Vermont’s GMO labeling law aims to provide consumers with more information, and yet it's just one of a growing number of food labels popping up on grocery shelves.
When it comes specifically to biotechnology and food, there are a lot of terms being thrown around — and sometimes even the regulators disagree on what's the best term to use.
Let's take a look at some basic terms: GMO, GE, bioengineered and natural.
Despite being the namesake of Vermont’s labeling law, the term GMO doesn't mean much from a scientific perspective. Humans have been genetically modifying plants since long before modern agriculture was born some 11,000 years ago. UVM’s plant biologist Jeanne Harris puts it this way: “Part of the problem is that ‘GMO’ is not a scientific term … we’ve been modifying plants since way pre-history."
However, here’s where it gets confusing: The Non-GMO Project is a nonprofit organization that will test and verify that food manufacturers' products contain less than 0.9 percent of genetically engineered ingredients.
That’s right. The label says “Non-GMO,” but the definition refers to genetic engineering. The organization’s website defines GMOs as “organisms whose genetic material has been artificially manipulated in a laboratory through genetic engineering, or GE.” GE is considered a more precise term, by the FDA and others.
TAKEAWAY: When people say GMO, they really mean GE.
Vermont’s law basically defines genetic engineering as using modern technology to make genetic changes to a plant’s DNA.
The labeling law bases its definition in part on the federal organic standard, and includes a long list of specific genetic engineering techniques that are considered GE, including the direct injection of foreign genes into a plant’s cells.
However, a technique called mutagenesis, which uses chemicals or radiation to randomly change a plant’s DNA, is not considered GE — even though this technique could in theory produce a plant that is genetically the same as a plant created through genetic engineering.
The FDA does not consider genetically engineered foods to be materially different from their traditional counterparts, and therefore says they don’t require labeling.
TAKEAWAY: While the term genetically engineered is fairly well-defined, some scientists point out there are multiple ways of creating plants that have GE traits — some methods are considered GE and some are not.
This isn't a food label term, for now. However, the U.S. Senate Agriculture committee’s GMO labeling bill does not use the term GE for its label and instead the bill defines “bioengineered food.” (Some critics of the bill say its authors did this because of the stigma associated with GE.)
The bill’s definition of “bioengineered food” leaves a lot open to interpretation. That’s in large part because the bill would limit the label to foods where the genetic modification "could not otherwise be obtained through conventional breeding or found in nature.” Many genes that are added to crop using GE techniques are indeed found in nature, such as Bacillus thuringiensis (Bt) that's used to make crops pest-resistant.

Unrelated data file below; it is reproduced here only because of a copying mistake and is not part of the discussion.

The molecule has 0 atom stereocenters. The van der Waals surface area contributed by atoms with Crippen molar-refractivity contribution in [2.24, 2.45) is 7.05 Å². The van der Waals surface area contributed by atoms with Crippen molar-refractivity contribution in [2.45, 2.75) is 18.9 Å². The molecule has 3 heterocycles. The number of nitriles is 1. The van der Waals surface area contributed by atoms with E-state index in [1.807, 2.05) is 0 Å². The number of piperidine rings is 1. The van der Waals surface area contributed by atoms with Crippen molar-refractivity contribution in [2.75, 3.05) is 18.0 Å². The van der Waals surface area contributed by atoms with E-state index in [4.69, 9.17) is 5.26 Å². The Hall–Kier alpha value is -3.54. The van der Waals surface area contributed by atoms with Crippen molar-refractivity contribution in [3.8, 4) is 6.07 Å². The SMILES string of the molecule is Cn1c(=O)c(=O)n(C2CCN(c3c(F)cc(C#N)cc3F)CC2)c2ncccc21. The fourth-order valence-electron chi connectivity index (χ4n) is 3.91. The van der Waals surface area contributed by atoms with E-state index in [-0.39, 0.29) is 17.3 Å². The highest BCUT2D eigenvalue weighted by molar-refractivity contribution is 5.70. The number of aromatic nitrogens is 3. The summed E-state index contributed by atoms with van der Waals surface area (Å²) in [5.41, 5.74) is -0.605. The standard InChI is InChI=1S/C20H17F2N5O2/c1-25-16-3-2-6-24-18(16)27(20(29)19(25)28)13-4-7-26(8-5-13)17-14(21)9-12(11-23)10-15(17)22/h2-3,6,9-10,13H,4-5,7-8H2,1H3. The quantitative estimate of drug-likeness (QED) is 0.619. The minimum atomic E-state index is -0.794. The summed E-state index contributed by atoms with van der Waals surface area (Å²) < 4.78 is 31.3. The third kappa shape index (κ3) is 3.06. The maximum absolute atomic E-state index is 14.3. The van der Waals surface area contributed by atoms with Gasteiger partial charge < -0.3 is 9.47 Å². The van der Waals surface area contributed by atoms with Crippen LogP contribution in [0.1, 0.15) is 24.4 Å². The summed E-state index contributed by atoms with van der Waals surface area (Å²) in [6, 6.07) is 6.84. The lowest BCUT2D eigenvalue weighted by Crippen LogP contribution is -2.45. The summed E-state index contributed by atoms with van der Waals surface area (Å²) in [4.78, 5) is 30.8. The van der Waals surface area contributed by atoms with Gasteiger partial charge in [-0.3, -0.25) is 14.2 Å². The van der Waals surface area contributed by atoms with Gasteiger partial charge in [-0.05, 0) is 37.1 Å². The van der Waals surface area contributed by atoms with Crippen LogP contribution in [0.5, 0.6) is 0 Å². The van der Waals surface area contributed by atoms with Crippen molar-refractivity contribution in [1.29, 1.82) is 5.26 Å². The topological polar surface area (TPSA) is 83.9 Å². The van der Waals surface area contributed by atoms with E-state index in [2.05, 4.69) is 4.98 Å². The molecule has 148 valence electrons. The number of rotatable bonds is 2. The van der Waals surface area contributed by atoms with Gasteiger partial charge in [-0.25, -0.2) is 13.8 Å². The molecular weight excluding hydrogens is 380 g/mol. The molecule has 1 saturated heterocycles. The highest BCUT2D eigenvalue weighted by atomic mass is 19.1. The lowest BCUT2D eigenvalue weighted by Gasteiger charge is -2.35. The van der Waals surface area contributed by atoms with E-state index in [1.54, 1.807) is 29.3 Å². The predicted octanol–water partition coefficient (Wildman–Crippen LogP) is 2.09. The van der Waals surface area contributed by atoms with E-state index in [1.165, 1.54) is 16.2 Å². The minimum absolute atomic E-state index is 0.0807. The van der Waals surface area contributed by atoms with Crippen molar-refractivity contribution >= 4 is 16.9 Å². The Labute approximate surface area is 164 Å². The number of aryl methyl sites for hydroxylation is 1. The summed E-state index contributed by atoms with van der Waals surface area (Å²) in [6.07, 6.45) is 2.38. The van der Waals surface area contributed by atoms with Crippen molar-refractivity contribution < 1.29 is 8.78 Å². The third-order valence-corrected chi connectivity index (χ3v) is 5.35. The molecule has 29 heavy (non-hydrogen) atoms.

The FDA wrote in its comments on the bill that it “will likely mean that many foods from genetically engineered sources will not be subject to this bill.”
In addition, the bill says the “bioengineered” label only applies to foods that contain genetic materials.
“That would mean that foods from GE sources that you can’t detect [the genetic materials]— that’s all your oils, sugars, fructose corn syrup, all that stuff — they would be exempted from the bill,” says Andrew Kimbrell, the executive director of the Center for Food Safety.
TAKEAWAY: The term "bioengineered food" hasn’t passed into law, but the FDA says that many GE foods would not meet the bill's definition of bioengineered.
This is a contentious one. The label “natural” is only defined for meat products — and it has nothing to do with how the animal was raised or what it ate. The label is simply about whether the meat has had other ingredients added to it after the animal was killed. The USDA defines natural as “a product containing no artificial ingredient or added color and is only minimally processed.”
But when it comes to cereal, salad dressing and other processed foods carrying the “natural” or "100 percent natural" label, it's not defined by the FDA. The agency allows the use of the terms on foods that don't contain color, artificial flavors or synthetic substances. Some consumer groups have challenged the FDA on this, and it's considering regulating the term.
More complicated: Vermont’s labeling law mandates that foods containing GE ingredients cannot have the word “natural” on their label. The Grocery Manufacturer’s Association has sued Vermont over its labeling law, in part arguing that “the First Amendment likewise bars the law’s restrictions on 'natural' labeling.”
TAKEAWAY: The label “natural” doesn’t mean anything about how a food crop was grown or a meat animal was raised.
This report comes from the New England News Collaborative. Eight public media companies coming together to tell the story of a changing region, with support from the Corporation for Public Broadcasting.